Document Type

Thesis or dissertation

Date of this Version



Daniel G. Garrett


In January 2012, the Puerto Rican government created Acts 20 and 22, the Export Services and Individual Investors Acts, which respectively grant preferential tax treatment to export-oriented service firms and to individual investors who relocate to Puerto Rico. This paper uses data from the Quarterly Census of Employment and Wages and synthetic difference-in-differences to evaluate their impact on employment, establishments, and wages. It fails to find evidence suggesting that they had an impact on employment beyond 2012. However, it finds evidence that Acts 20 and 22 successfully incentivized the professional, scientific, and technical services industry. By 2015, the year in which the policies’ impact on the service sector peaked, they increased employment by 23.1% and wages by 19.7%. While the point estimates suggest that the policies successfully incentivized the service industry, they do not suggest more than a minimal impact on overall economic activity.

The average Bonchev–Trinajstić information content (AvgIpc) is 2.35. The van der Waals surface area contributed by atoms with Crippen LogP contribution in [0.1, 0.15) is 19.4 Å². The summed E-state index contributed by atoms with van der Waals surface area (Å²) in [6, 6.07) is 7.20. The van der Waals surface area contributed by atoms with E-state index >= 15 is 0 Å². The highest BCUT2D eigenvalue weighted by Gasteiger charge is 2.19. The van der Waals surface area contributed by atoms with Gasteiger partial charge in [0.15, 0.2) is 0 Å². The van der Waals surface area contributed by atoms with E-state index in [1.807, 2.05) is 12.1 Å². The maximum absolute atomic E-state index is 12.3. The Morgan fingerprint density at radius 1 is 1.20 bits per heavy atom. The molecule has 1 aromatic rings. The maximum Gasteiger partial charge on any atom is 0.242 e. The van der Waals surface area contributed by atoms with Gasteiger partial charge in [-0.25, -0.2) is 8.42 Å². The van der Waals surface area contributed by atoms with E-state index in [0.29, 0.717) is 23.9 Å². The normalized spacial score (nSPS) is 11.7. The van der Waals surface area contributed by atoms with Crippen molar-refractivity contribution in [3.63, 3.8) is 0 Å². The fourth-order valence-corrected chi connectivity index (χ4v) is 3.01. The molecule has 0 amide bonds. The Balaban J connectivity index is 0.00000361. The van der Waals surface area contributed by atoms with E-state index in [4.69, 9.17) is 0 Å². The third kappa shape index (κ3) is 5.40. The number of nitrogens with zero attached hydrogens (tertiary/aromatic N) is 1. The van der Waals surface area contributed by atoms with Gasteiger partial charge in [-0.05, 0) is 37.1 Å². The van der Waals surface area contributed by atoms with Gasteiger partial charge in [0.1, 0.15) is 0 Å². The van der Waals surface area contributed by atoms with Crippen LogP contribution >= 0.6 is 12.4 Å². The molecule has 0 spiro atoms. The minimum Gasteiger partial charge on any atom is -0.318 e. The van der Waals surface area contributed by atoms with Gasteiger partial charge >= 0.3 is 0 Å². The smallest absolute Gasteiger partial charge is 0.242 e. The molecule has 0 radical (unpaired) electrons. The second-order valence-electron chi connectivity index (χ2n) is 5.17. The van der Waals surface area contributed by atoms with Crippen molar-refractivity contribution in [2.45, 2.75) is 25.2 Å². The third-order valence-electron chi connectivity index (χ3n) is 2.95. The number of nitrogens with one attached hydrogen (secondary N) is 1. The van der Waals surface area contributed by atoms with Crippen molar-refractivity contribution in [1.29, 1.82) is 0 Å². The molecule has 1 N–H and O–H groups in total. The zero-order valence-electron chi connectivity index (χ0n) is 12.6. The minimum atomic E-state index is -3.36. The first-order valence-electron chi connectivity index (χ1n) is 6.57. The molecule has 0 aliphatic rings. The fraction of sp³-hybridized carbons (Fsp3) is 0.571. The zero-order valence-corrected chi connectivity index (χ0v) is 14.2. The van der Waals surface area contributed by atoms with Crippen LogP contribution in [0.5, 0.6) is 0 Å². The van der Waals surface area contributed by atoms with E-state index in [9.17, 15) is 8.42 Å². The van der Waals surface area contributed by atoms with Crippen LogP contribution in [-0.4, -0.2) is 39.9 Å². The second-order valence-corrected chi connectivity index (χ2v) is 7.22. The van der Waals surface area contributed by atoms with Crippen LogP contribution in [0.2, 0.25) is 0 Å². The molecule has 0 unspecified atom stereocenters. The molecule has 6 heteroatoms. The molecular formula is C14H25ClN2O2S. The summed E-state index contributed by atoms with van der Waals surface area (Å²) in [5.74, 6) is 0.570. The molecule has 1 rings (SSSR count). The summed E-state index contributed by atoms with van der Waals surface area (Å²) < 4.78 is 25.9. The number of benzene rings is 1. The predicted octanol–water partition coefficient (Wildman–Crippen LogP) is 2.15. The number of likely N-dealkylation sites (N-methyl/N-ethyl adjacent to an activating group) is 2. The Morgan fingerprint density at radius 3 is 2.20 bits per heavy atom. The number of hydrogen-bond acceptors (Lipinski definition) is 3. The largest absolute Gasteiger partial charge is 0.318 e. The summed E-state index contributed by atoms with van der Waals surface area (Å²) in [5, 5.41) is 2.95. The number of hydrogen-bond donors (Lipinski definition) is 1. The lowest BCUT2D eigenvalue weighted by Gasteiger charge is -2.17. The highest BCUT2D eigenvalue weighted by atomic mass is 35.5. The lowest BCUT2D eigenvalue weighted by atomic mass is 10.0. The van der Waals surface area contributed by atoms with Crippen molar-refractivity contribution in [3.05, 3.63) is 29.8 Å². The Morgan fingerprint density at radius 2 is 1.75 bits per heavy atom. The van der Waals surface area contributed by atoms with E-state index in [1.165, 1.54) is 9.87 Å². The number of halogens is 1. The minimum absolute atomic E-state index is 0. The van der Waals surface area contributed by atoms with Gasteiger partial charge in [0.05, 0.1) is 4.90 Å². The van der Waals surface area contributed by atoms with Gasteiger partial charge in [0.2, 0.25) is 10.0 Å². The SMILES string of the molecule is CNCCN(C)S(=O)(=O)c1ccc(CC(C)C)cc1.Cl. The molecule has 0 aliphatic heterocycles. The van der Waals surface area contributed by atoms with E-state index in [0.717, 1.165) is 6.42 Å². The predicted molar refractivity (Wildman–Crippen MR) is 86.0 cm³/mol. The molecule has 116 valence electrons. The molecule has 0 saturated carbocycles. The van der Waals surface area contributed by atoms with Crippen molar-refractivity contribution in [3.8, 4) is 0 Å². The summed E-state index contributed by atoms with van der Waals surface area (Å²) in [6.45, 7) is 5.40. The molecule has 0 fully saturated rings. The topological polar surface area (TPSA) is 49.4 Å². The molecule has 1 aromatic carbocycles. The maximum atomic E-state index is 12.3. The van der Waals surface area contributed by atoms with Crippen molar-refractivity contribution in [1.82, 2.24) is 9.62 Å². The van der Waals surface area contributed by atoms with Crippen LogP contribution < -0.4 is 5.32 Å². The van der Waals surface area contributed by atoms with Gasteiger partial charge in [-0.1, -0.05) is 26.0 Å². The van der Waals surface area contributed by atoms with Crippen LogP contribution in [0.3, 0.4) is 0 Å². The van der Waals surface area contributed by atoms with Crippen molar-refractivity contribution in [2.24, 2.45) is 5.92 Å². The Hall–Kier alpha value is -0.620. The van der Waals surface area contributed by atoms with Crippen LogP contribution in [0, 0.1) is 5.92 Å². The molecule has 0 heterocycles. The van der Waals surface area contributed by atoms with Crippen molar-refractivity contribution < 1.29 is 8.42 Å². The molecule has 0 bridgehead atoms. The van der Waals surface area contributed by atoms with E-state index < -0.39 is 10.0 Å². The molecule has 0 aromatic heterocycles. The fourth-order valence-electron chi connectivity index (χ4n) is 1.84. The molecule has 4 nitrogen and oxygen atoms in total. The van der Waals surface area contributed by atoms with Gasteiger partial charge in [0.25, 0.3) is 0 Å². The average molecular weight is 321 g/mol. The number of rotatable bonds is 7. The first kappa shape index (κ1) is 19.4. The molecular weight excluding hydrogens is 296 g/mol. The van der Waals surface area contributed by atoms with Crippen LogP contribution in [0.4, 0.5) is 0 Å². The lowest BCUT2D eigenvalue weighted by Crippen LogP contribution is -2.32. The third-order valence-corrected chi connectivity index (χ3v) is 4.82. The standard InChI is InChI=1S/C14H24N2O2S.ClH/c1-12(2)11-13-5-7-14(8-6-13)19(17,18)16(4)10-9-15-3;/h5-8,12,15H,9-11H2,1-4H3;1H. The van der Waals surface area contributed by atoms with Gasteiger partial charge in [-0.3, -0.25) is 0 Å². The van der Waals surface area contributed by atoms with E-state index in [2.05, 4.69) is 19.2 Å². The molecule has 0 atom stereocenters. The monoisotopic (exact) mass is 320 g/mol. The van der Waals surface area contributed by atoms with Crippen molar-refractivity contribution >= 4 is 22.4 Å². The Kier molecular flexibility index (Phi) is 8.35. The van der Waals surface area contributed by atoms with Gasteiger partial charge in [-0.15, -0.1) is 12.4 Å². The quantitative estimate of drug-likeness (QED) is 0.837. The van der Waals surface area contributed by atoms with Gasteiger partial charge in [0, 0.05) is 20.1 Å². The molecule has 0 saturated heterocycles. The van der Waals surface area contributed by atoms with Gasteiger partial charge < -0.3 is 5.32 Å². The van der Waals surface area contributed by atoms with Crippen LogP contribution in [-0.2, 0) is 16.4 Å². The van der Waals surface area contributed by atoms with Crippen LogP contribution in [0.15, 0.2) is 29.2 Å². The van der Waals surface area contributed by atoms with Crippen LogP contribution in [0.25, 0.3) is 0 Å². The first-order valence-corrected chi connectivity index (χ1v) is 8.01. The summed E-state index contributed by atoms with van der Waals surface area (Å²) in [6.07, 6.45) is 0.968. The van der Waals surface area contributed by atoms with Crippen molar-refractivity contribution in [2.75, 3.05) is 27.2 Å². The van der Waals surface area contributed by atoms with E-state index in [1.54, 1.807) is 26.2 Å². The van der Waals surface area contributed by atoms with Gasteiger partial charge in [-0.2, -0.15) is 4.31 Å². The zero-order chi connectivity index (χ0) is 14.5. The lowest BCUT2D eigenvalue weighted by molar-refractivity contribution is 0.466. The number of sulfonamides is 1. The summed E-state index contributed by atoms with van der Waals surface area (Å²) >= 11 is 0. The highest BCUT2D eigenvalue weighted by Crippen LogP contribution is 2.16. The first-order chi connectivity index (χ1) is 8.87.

Puerto Rico, tax policy, tax incentives, fiscal policy, synthetic controls, difference-in-differences, synthetic difference-in-differences, inverse probability of treatment weighting

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Date Posted: 28 January 2022


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